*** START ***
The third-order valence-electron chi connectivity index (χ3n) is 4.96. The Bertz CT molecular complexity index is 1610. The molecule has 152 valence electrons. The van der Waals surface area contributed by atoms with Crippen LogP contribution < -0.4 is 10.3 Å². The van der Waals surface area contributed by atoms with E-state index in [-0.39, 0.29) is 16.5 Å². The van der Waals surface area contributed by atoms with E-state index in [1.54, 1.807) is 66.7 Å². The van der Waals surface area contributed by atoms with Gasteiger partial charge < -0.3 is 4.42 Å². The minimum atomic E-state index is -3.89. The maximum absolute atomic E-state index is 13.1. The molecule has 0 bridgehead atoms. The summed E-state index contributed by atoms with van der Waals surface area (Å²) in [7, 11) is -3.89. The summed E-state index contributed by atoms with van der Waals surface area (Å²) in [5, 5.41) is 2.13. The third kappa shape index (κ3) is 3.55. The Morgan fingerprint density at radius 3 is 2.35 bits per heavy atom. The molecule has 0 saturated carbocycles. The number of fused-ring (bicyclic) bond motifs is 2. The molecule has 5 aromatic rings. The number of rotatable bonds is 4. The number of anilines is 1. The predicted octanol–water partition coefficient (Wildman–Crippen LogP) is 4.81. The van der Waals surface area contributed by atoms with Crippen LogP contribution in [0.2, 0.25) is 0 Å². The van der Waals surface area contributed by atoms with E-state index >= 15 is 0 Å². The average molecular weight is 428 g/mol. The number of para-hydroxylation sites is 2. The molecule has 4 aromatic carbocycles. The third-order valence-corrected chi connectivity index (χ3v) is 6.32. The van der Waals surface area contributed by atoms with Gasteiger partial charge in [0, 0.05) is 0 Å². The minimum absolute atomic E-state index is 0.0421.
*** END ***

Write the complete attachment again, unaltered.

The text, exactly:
The third-order valence-electron chi connectivity index (χ3n) is 4.96. The Bertz CT molecular complexity index is 1610. The molecule has 152 valence electrons. The van der Waals surface area contributed by atoms with Crippen LogP contribution < -0.4 is 10.3 Å². The van der Waals surface area contributed by atoms with E-state index in [-0.39, 0.29) is 16.5 Å². The van der Waals surface area contributed by atoms with E-state index in [1.54, 1.807) is 66.7 Å². The van der Waals surface area contributed by atoms with Gasteiger partial charge < -0.3 is 4.42 Å². The minimum atomic E-state index is -3.89. The maximum absolute atomic E-state index is 13.1. The molecule has 0 bridgehead atoms. The summed E-state index contributed by atoms with van der Waals surface area (Å²) in [7, 11) is -3.89. The summed E-state index contributed by atoms with van der Waals surface area (Å²) in [5, 5.41) is 2.13. The third kappa shape index (κ3) is 3.55. The Morgan fingerprint density at radius 3 is 2.35 bits per heavy atom. The molecule has 0 saturated carbocycles. The number of fused-ring (bicyclic) bond motifs is 2. The molecule has 5 aromatic rings. The number of rotatable bonds is 4. The number of anilines is 1. The predicted octanol–water partition coefficient (Wildman–Crippen LogP) is 4.81. The van der Waals surface area contributed by atoms with Crippen LogP contribution in [0.2, 0.25) is 0 Å². The van der Waals surface area contributed by atoms with E-state index >= 15 is 0 Å². The average molecular weight is 428 g/mol. The number of para-hydroxylation sites is 2. The molecule has 4 aromatic carbocycles. The third-order valence-corrected chi connectivity index (χ3v) is 6.32. The van der Waals surface area contributed by atoms with Gasteiger partial charge in [0, 0.05) is 0 Å². The minimum absolute atomic E-state index is 0.0421.